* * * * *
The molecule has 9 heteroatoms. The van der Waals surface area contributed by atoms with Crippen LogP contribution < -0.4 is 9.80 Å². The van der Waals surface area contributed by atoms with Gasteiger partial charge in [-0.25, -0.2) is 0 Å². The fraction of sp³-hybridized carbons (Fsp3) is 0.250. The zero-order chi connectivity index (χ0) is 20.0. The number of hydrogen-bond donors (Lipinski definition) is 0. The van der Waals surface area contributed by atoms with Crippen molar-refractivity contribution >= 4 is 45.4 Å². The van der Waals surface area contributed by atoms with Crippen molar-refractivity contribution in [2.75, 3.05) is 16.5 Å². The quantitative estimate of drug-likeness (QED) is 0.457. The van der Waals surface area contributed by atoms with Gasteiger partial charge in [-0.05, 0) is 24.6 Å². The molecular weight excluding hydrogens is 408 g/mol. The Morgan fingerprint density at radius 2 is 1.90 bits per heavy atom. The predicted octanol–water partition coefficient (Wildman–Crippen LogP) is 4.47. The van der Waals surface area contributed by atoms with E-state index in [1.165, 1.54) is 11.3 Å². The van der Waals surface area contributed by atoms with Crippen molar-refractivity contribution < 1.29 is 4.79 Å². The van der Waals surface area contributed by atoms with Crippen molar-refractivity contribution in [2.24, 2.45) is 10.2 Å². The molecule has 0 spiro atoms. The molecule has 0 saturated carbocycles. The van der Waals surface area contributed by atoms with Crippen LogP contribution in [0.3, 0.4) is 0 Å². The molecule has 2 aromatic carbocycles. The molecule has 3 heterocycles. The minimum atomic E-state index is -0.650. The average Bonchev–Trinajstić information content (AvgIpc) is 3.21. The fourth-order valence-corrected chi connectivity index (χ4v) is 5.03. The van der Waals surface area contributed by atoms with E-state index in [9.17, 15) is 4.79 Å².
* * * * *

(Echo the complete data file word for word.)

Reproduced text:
The molecule has 9 heteroatoms. The van der Waals surface area contributed by atoms with Crippen LogP contribution < -0.4 is 9.80 Å². The van der Waals surface area contributed by atoms with Gasteiger partial charge in [-0.25, -0.2) is 0 Å². The fraction of sp³-hybridized carbons (Fsp3) is 0.250. The zero-order chi connectivity index (χ0) is 20.0. The number of hydrogen-bond donors (Lipinski definition) is 0. The van der Waals surface area contributed by atoms with Crippen molar-refractivity contribution >= 4 is 45.4 Å². The van der Waals surface area contributed by atoms with Crippen molar-refractivity contribution in [2.75, 3.05) is 16.5 Å². The quantitative estimate of drug-likeness (QED) is 0.457. The van der Waals surface area contributed by atoms with Gasteiger partial charge in [-0.05, 0) is 24.6 Å². The molecular weight excluding hydrogens is 408 g/mol. The Morgan fingerprint density at radius 2 is 1.90 bits per heavy atom. The predicted octanol–water partition coefficient (Wildman–Crippen LogP) is 4.47. The van der Waals surface area contributed by atoms with E-state index in [1.165, 1.54) is 11.3 Å². The van der Waals surface area contributed by atoms with Crippen molar-refractivity contribution < 1.29 is 4.79 Å². The van der Waals surface area contributed by atoms with Crippen molar-refractivity contribution in [2.24, 2.45) is 10.2 Å². The molecule has 0 spiro atoms. The molecule has 0 saturated carbocycles. The van der Waals surface area contributed by atoms with Crippen LogP contribution in [0.3, 0.4) is 0 Å². The molecule has 2 aromatic carbocycles. The molecule has 3 heterocycles. The minimum atomic E-state index is -0.650. The average Bonchev–Trinajstić information content (AvgIpc) is 3.21. The fourth-order valence-corrected chi connectivity index (χ4v) is 5.03. The van der Waals surface area contributed by atoms with E-state index in [9.17, 15) is 4.79 Å².